Gödel's incompleteness theorem and the philosophy of open systems

In Daniel Miéville (ed.), Kurt Gödel: Actes du Colloque, Neuchâtel 13-14 Juin 1991, pp. 103-127. Travaux de logique N. 7, Université de Neuchâtel (1992)
Abstract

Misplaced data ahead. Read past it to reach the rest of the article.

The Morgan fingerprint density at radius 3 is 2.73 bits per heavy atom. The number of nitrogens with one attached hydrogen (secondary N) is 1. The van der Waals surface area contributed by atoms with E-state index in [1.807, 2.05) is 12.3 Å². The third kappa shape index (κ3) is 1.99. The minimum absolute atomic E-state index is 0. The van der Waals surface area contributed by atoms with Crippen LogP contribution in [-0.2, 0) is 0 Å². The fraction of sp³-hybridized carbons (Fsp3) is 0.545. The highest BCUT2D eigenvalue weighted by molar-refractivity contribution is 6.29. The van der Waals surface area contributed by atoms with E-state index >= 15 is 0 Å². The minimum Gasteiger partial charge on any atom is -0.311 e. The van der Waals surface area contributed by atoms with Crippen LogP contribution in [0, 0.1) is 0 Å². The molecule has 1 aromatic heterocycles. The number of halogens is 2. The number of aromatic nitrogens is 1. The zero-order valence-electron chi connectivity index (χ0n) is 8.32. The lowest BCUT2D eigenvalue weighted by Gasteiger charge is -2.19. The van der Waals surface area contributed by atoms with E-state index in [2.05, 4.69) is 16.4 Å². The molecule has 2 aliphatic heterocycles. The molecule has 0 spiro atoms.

In recent years a number of criticisms have been raised against the formal systems of mathematical logic. The latter, qualified as closed systems, have been contrasted with systems of a new kind, called open systems, whose main feature is that they are always subject to unanticipated outcomes in their operation and can receive new information from outside at any time [cf. Hewitt 1991]. While Gödel's incompleteness theorem has been widely used to refute the main contentions of Hilbert's program, it does not seem to have been generally used to point out the inadequacy of a basic ingredient of that program - the concept of formal system as a closed system - and to stress the need to replace it by the concept of formal system as an open system.
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